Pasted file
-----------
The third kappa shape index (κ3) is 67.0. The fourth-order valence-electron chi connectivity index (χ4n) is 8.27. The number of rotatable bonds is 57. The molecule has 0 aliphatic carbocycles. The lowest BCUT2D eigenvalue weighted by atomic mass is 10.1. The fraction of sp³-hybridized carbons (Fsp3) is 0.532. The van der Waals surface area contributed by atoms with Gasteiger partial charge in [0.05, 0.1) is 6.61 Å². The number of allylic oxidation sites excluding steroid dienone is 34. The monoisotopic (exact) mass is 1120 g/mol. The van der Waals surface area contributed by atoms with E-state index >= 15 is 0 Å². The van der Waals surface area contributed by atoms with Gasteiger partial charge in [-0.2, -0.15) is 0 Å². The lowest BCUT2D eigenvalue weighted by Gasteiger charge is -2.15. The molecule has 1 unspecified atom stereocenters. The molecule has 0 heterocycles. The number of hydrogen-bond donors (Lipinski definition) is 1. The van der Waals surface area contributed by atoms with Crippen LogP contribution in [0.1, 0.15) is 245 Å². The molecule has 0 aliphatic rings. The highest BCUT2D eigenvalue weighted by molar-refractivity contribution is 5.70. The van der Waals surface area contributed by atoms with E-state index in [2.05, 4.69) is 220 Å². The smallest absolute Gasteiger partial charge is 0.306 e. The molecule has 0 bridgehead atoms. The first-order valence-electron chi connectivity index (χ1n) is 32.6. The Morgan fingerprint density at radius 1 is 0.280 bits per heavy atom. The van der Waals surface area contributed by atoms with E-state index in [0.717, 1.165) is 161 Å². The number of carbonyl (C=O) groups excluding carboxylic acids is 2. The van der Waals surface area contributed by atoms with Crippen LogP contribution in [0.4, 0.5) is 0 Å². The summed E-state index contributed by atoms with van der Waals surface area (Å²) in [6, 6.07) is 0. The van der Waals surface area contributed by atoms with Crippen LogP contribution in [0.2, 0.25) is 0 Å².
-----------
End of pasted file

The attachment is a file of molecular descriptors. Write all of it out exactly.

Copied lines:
The third kappa shape index (κ3) is 67.0. The fourth-order valence-electron chi connectivity index (χ4n) is 8.27. The number of rotatable bonds is 57. The molecule has 0 aliphatic carbocycles. The lowest BCUT2D eigenvalue weighted by atomic mass is 10.1. The fraction of sp³-hybridized carbons (Fsp3) is 0.532. The van der Waals surface area contributed by atoms with Gasteiger partial charge in [0.05, 0.1) is 6.61 Å². The number of allylic oxidation sites excluding steroid dienone is 34. The monoisotopic (exact) mass is 1120 g/mol. The van der Waals surface area contributed by atoms with E-state index >= 15 is 0 Å². The van der Waals surface area contributed by atoms with Gasteiger partial charge in [-0.2, -0.15) is 0 Å². The lowest BCUT2D eigenvalue weighted by Gasteiger charge is -2.15. The molecule has 1 unspecified atom stereocenters. The molecule has 0 heterocycles. The number of hydrogen-bond donors (Lipinski definition) is 1. The van der Waals surface area contributed by atoms with Crippen LogP contribution in [0.1, 0.15) is 245 Å². The molecule has 0 aliphatic rings. The highest BCUT2D eigenvalue weighted by molar-refractivity contribution is 5.70. The van der Waals surface area contributed by atoms with E-state index in [2.05, 4.69) is 220 Å². The smallest absolute Gasteiger partial charge is 0.306 e. The molecule has 0 bridgehead atoms. The first-order valence-electron chi connectivity index (χ1n) is 32.6. The Morgan fingerprint density at radius 1 is 0.280 bits per heavy atom. The van der Waals surface area contributed by atoms with E-state index in [0.717, 1.165) is 161 Å². The number of carbonyl (C=O) groups excluding carboxylic acids is 2. The van der Waals surface area contributed by atoms with Crippen LogP contribution in [0.4, 0.5) is 0 Å². The summed E-state index contributed by atoms with van der Waals surface area (Å²) in [6, 6.07) is 0. The van der Waals surface area contributed by atoms with Crippen LogP contribution in [0.2, 0.25) is 0 Å².